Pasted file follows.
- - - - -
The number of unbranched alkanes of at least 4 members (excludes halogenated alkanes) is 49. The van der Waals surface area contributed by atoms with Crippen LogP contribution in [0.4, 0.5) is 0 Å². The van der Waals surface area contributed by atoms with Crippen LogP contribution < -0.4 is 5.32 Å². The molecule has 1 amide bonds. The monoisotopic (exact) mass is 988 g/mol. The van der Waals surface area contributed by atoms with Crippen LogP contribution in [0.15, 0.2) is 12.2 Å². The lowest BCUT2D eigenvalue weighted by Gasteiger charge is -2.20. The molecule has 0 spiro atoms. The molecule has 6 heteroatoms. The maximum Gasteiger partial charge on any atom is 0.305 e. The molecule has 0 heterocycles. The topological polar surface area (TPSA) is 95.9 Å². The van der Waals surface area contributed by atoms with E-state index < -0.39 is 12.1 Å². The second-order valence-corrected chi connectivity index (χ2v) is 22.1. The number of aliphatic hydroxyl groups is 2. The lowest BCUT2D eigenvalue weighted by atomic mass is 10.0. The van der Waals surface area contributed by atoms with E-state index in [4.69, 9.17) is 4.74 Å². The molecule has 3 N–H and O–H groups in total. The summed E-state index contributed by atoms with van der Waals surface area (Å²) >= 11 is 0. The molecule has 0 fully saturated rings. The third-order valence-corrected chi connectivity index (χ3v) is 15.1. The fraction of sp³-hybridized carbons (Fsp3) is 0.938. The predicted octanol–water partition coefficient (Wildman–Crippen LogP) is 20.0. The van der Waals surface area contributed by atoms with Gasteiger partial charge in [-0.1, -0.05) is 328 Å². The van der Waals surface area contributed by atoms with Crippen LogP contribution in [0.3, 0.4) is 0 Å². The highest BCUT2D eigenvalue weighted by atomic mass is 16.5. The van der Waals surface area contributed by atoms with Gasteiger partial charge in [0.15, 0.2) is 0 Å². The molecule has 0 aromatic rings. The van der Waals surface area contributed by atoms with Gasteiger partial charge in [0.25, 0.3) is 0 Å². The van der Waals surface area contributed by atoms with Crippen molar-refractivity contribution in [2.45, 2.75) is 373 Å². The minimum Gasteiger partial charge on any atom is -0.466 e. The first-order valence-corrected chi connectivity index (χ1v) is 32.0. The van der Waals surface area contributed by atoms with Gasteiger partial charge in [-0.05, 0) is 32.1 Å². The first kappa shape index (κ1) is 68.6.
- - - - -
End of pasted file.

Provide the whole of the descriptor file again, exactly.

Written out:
The number of unbranched alkanes of at least 4 members (excludes halogenated alkanes) is 49. The van der Waals surface area contributed by atoms with Crippen LogP contribution in [0.4, 0.5) is 0 Å². The van der Waals surface area contributed by atoms with Crippen LogP contribution < -0.4 is 5.32 Å². The molecule has 1 amide bonds. The monoisotopic (exact) mass is 988 g/mol. The van der Waals surface area contributed by atoms with Crippen LogP contribution in [0.15, 0.2) is 12.2 Å². The lowest BCUT2D eigenvalue weighted by Gasteiger charge is -2.20. The molecule has 0 spiro atoms. The molecule has 6 heteroatoms. The maximum Gasteiger partial charge on any atom is 0.305 e. The molecule has 0 heterocycles. The topological polar surface area (TPSA) is 95.9 Å². The van der Waals surface area contributed by atoms with E-state index < -0.39 is 12.1 Å². The second-order valence-corrected chi connectivity index (χ2v) is 22.1. The number of aliphatic hydroxyl groups is 2. The lowest BCUT2D eigenvalue weighted by atomic mass is 10.0. The van der Waals surface area contributed by atoms with E-state index in [4.69, 9.17) is 4.74 Å². The molecule has 3 N–H and O–H groups in total. The summed E-state index contributed by atoms with van der Waals surface area (Å²) >= 11 is 0. The molecule has 0 fully saturated rings. The third-order valence-corrected chi connectivity index (χ3v) is 15.1. The fraction of sp³-hybridized carbons (Fsp3) is 0.938. The predicted octanol–water partition coefficient (Wildman–Crippen LogP) is 20.0. The van der Waals surface area contributed by atoms with Gasteiger partial charge in [-0.1, -0.05) is 328 Å². The van der Waals surface area contributed by atoms with Crippen LogP contribution in [0.3, 0.4) is 0 Å². The highest BCUT2D eigenvalue weighted by atomic mass is 16.5. The van der Waals surface area contributed by atoms with Gasteiger partial charge in [0.15, 0.2) is 0 Å². The molecule has 0 aromatic rings. The van der Waals surface area contributed by atoms with Gasteiger partial charge in [0.25, 0.3) is 0 Å². The van der Waals surface area contributed by atoms with Crippen molar-refractivity contribution in [2.45, 2.75) is 373 Å². The minimum Gasteiger partial charge on any atom is -0.466 e. The first-order valence-corrected chi connectivity index (χ1v) is 32.0. The van der Waals surface area contributed by atoms with Gasteiger partial charge in [-0.05, 0) is 32.1 Å². The first kappa shape index (κ1) is 68.6.